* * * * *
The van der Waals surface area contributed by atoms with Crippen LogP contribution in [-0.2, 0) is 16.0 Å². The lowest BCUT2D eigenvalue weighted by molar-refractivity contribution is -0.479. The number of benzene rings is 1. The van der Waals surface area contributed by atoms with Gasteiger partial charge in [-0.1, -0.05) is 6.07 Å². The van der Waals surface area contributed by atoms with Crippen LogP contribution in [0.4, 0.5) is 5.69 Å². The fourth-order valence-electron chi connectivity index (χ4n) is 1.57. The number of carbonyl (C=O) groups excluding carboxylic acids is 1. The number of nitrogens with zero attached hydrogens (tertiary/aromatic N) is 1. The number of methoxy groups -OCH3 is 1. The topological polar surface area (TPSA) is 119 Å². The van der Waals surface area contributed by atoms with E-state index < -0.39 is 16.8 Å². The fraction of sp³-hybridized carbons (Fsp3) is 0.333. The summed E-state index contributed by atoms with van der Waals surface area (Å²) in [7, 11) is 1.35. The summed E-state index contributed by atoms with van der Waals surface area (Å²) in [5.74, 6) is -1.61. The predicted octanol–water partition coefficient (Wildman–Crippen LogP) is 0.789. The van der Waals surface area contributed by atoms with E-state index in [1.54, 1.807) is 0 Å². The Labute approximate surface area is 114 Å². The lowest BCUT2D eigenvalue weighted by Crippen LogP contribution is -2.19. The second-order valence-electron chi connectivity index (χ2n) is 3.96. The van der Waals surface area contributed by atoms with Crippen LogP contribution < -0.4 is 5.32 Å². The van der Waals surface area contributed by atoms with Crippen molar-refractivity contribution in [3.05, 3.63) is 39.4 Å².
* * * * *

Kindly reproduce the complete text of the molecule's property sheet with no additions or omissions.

The van der Waals surface area contributed by atoms with Crippen LogP contribution in [-0.2, 0) is 16.0 Å². The lowest BCUT2D eigenvalue weighted by molar-refractivity contribution is -0.479. The number of benzene rings is 1. The van der Waals surface area contributed by atoms with Gasteiger partial charge in [-0.1, -0.05) is 6.07 Å². The van der Waals surface area contributed by atoms with Crippen LogP contribution in [0.4, 0.5) is 5.69 Å². The fourth-order valence-electron chi connectivity index (χ4n) is 1.57. The number of carbonyl (C=O) groups excluding carboxylic acids is 1. The number of nitrogens with zero attached hydrogens (tertiary/aromatic N) is 1. The number of methoxy groups -OCH3 is 1. The topological polar surface area (TPSA) is 119 Å². The van der Waals surface area contributed by atoms with E-state index < -0.39 is 16.8 Å². The fraction of sp³-hybridized carbons (Fsp3) is 0.333. The summed E-state index contributed by atoms with van der Waals surface area (Å²) in [7, 11) is 1.35. The summed E-state index contributed by atoms with van der Waals surface area (Å²) in [5.74, 6) is -1.61. The predicted octanol–water partition coefficient (Wildman–Crippen LogP) is 0.789. The van der Waals surface area contributed by atoms with E-state index in [1.54, 1.807) is 0 Å². The Labute approximate surface area is 114 Å². The lowest BCUT2D eigenvalue weighted by Crippen LogP contribution is -2.19. The second-order valence-electron chi connectivity index (χ2n) is 3.96. The van der Waals surface area contributed by atoms with Crippen LogP contribution < -0.4 is 5.32 Å². The van der Waals surface area contributed by atoms with Crippen molar-refractivity contribution in [3.05, 3.63) is 39.4 Å².